Another great Article from the Fibromyalgia Network. To read the full article I posted the link at the bottom.
From the Skin Tissue to the Brain
It all signals pain!
How can you hurt from head to toe? Research shows the pain control system in the skin, spinal cord, and brain of fibromyalgia patients is overloaded, offering a reason for why you ache all over. In particular, immune cells that generally do not cause pain contribute to the flu-like fibro symptoms that make your whole body hurt.
Nerve Fibers in Skin
Alterations in the way the central nervous system (brain and spinal cord) works are believed to be a major cause of your fibromyalgia pain, but researchers are finding that’s not the only source. The immune cells surrounding the nerve endings in your skin appear to be contributing to your pain as well Seong-Ho Kim, M.D. and colleagues in South Korea took tiny biopsies of the skin tissue from a group of fibromyalgia patients and compared them to healthy controls.1………read more here
Faulty Pain Filter
In order for you to actually feel pain, transmissions from your skin, muscles and other tissues has to reach a level of consciousness in your brain. Otherwise, all sensations, including light touch, would hurt. That’s where your spinal cord comes in handy. The cord’s role is to filter out the less serious nerve signals traveling from your tissues to your brain and from your brain out to your tissues. In essence, your spinal cord works like a pain filter, but studies show it’s doing a poor job in fibromyalgia patients……..read more here
Spinal Cord Opioids
When experiencing fibro pain, you would think the neurons in your spinal cord and brain would release lots of pain-killers to get your symptoms under control. Operating under this assumption, James Baraniuk, M.D., of Georgetown University, and Daniel Clauw, M.D., of the University of Michigan in Ann Arbor, measured the spinal fluid level of naturally produced opioid-like endorphins called enkephalins. They compared a fibro group to chronic low back pain patients (regional pain) and healthy pain-free controls.3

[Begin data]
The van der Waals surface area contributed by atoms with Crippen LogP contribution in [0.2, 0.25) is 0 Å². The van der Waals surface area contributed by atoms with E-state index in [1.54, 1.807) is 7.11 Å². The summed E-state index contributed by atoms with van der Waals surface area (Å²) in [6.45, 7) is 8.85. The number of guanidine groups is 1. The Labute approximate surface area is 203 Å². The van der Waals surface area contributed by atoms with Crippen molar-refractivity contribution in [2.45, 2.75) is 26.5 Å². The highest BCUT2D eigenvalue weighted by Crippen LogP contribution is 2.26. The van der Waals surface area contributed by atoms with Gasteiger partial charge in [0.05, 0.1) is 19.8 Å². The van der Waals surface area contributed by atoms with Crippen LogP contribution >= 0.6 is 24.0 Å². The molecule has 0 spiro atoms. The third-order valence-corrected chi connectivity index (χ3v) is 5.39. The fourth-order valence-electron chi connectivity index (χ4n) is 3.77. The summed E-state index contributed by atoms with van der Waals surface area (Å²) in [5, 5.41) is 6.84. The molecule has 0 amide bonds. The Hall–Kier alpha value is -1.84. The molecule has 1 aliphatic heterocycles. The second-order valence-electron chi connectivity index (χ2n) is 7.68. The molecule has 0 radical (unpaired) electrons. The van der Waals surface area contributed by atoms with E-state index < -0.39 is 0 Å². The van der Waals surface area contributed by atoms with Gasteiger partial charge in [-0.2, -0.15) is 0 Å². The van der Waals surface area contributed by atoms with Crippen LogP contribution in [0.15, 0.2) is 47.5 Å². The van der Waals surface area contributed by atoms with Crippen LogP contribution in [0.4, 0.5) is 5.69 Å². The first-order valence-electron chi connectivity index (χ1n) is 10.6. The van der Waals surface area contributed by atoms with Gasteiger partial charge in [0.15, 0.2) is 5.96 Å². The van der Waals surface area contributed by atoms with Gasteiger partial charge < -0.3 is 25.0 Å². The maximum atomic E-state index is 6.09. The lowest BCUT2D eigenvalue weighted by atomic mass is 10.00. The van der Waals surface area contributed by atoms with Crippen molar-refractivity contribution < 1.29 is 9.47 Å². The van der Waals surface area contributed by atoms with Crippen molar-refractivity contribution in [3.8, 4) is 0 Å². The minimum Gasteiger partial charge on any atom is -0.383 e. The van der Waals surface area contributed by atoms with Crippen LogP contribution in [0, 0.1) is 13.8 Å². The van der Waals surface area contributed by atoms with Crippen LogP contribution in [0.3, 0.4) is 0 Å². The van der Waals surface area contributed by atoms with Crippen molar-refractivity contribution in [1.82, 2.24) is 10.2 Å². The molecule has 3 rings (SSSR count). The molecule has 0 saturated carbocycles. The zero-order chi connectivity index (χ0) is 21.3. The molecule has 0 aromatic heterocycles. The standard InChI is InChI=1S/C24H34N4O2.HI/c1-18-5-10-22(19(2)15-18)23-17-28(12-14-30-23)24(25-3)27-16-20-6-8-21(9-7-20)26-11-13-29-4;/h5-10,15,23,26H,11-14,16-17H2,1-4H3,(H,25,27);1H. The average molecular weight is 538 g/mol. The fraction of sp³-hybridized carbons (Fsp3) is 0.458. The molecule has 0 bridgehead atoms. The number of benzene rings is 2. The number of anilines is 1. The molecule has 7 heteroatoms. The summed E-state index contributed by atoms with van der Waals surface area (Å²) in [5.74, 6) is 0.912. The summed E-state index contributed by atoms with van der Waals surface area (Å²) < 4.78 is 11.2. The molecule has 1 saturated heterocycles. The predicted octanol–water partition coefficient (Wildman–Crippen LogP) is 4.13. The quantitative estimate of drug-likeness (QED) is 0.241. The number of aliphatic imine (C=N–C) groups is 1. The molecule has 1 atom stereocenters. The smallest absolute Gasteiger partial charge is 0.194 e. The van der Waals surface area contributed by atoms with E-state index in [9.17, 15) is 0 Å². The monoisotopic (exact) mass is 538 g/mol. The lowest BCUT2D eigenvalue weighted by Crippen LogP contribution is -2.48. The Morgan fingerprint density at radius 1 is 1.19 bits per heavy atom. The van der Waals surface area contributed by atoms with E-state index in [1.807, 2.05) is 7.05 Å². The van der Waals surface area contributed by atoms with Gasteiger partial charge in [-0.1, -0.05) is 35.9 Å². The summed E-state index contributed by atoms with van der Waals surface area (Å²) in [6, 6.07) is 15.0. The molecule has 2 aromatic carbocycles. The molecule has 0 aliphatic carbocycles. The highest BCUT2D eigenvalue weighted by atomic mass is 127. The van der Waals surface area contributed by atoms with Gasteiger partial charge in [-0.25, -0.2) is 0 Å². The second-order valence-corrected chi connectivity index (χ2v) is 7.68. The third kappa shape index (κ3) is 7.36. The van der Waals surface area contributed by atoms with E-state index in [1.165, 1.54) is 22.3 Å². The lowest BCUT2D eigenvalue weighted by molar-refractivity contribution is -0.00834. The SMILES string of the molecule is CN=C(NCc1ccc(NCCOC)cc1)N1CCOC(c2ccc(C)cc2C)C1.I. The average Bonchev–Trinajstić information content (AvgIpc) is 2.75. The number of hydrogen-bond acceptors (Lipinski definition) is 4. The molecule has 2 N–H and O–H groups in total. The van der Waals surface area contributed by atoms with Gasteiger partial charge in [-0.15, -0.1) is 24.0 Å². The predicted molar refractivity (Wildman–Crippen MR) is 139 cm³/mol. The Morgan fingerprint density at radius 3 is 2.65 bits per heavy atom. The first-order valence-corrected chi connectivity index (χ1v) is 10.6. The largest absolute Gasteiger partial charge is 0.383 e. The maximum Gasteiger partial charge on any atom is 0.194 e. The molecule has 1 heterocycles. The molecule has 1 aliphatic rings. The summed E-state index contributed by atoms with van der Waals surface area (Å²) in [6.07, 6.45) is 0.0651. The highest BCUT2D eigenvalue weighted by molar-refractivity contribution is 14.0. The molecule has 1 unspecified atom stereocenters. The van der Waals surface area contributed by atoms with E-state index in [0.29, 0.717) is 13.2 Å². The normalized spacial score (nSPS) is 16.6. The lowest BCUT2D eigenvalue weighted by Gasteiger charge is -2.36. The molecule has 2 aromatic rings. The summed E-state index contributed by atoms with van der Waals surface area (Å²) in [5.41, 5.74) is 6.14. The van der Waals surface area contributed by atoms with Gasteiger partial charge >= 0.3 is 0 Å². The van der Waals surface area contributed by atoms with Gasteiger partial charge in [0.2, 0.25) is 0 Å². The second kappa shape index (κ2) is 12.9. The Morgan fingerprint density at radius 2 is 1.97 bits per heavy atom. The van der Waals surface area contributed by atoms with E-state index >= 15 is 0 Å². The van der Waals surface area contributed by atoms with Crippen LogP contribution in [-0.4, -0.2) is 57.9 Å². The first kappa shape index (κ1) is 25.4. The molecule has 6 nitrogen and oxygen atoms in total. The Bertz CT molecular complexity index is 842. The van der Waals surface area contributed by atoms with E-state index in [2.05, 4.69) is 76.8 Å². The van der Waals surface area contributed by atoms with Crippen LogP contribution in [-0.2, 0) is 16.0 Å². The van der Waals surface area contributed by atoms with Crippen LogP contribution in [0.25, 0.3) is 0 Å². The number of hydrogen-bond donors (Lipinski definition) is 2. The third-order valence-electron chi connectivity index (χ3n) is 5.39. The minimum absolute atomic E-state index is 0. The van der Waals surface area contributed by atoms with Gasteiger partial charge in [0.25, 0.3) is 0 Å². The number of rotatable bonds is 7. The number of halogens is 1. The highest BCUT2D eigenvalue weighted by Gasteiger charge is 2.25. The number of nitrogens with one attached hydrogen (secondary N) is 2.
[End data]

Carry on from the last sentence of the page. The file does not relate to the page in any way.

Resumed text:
The concentration of enkephalins in the fibromyalgia group was almost fourfold greater than the controls, but pain alone was not the reason for this difference. The enkephalin levels were almost as high in the chronic back pain patients (people with less areas that hurt). This means a fibro patient’s spinal cord is pouring out natural pain-killers (e.g., enkephalins) to contain the pain, but it’s probably inadequate to relieve the many areas that hurt.
Opioid Receptors in Brain
You may wonder if the high concentration of enkephalins in the spinal fluid (which bathes the brain) are not properly activating the pain-relieving centers in your brain. After all, given the high concentrations of spinal opioids, you should not be in so much pain.
Clauw’s team measured the number of receptor sites in the brain that opioid-like substances target to put out the pain. He compared a group of fibromyalgia patients to a group of healthy controls using brain imaging.4
The fibromyalgia patients had fewer opioid receptors available in their brains to regulate pain. Why? Either the elevated amount of enkephalins (opioid-like substances) in the spinal fluid are monopolizing most of your brain’s receptors or there just are not enough of them to get your pain under control.
So Why Do You Hurt?
Assuming you are producing plenty of opioid-like substances to target the pain-relieving receptors in your brain, why do you still hurt all over? Researchers don’t know all the details, but the foregoing findings offer some important clues.
Studies show the skin is a source of continuous pain transmissions traveling to your spinal cord. The cytokines produced by enlarged Schwann cells cause local irritation, which would be expected for injuries or infections, but there is no evidence of destroyed tissue in fibro. Yet cytokines continue to be produced for unclear reasons, causing your flu-like achiness………..read more here
1. Kim SH, et al. Clin Rheumatol 27:407-11, 2008.2. Salemi S, et al. J Rheumatol 30:146-50, 2003. 3. Baraniuk JN, et al. BMC Musculoskel Dis 5:48-54, 2004. 4. Harris RE, et al. J Neurosci 27:1000-6, 2007. 5. Kadetoff D, et al. J Neuroimmunol 242(1-2):33-8, 2012. .
And for the complete article:
Have a Great Day!
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